Women at Home

"Mrs. Consumer," Consumer-Welfare Committee Advertisement 1942

To ensure that women were doing their part inside the home, the Consumer-Welfare Committee created the "Consumer's Pledge," a skip of paper that housewives were asked to sign to pledge being waste-free and conservative in order to help the country's economy.

Whether every woman wanted to or not, not every single woman could leave the home and enter the workforce. However, this predicament did not limit their ability to make their contributions known.  Commodity shortages were a major repercussion of the United States’ entry into the war, leaving the country to ration.  With many men on the battlefield, women were put up to the task in order to control the flow of goods.  Along with limiting their consumption of goods and purchasing war bonds, the government encouraged women to grow produce in their own backyards.  These gardens were coined as “victory gardens,” and rightfully so: the success of the United States’ war effort was its ability to keep its economy afloat, and this couldn’t have been accomplished without the consistent effort of housewives across the nation.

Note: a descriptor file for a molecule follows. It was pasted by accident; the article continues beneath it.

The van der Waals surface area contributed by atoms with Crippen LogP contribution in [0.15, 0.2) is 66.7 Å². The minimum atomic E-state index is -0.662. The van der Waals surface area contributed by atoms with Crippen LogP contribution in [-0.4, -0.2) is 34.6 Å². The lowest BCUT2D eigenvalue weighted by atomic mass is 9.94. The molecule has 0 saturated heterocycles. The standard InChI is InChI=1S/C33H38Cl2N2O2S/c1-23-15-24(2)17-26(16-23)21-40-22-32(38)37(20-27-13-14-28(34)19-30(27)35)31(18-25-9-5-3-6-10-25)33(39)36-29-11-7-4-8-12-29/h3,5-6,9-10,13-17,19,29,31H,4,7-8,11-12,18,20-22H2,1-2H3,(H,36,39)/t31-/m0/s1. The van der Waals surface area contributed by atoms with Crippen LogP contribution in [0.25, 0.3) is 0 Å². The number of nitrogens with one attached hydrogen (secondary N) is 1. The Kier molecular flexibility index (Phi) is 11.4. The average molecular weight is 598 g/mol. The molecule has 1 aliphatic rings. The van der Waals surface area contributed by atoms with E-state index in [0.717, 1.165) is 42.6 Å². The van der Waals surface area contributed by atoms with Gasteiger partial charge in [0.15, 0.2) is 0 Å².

Additionally, although some women could not afford to make themselves available for 40+ hours a week to work in the war plants or enter the military, women also took up jobs that tied up the odds and ends that millions of men left behind.  Women became postal service workers, bus drivers, cashiers, and farmers, to name a few. 

In order for the everyday life of the country to maintain its peace and remain calm, women had to take on new roles on the homefront to ensure that its day-to-day functions went uninterrupted.